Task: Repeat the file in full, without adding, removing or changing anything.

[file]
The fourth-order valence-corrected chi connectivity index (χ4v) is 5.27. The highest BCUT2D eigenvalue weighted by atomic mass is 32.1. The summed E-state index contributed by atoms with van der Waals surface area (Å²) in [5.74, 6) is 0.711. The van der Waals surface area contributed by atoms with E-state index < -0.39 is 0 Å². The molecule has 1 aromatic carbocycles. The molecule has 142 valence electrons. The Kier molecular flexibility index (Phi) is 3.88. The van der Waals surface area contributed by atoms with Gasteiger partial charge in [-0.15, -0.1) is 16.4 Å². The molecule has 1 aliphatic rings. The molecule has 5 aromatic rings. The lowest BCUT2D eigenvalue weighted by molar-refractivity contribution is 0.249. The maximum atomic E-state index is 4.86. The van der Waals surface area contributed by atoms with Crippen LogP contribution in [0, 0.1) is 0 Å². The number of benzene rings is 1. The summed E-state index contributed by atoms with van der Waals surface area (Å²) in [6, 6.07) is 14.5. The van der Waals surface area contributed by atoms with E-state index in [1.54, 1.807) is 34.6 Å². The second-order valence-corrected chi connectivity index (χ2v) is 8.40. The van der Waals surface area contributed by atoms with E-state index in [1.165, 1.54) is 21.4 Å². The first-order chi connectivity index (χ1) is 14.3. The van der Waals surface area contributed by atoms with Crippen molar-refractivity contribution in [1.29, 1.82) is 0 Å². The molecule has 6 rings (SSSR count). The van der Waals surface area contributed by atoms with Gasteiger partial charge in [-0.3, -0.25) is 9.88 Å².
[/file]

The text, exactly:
The fourth-order valence-corrected chi connectivity index (χ4v) is 5.27. The highest BCUT2D eigenvalue weighted by atomic mass is 32.1. The summed E-state index contributed by atoms with van der Waals surface area (Å²) in [5.74, 6) is 0.711. The van der Waals surface area contributed by atoms with E-state index < -0.39 is 0 Å². The molecule has 1 aromatic carbocycles. The molecule has 142 valence electrons. The Kier molecular flexibility index (Phi) is 3.88. The van der Waals surface area contributed by atoms with Gasteiger partial charge in [-0.15, -0.1) is 16.4 Å². The molecule has 1 aliphatic rings. The molecule has 5 aromatic rings. The lowest BCUT2D eigenvalue weighted by molar-refractivity contribution is 0.249. The maximum atomic E-state index is 4.86. The van der Waals surface area contributed by atoms with Crippen LogP contribution in [0, 0.1) is 0 Å². The number of benzene rings is 1. The summed E-state index contributed by atoms with van der Waals surface area (Å²) in [6, 6.07) is 14.5. The van der Waals surface area contributed by atoms with E-state index in [1.54, 1.807) is 34.6 Å². The second-order valence-corrected chi connectivity index (χ2v) is 8.40. The van der Waals surface area contributed by atoms with E-state index in [1.165, 1.54) is 21.4 Å². The first-order chi connectivity index (χ1) is 14.3. The van der Waals surface area contributed by atoms with Crippen molar-refractivity contribution in [1.29, 1.82) is 0 Å². The molecule has 6 rings (SSSR count). The van der Waals surface area contributed by atoms with Gasteiger partial charge in [-0.3, -0.25) is 9.88 Å².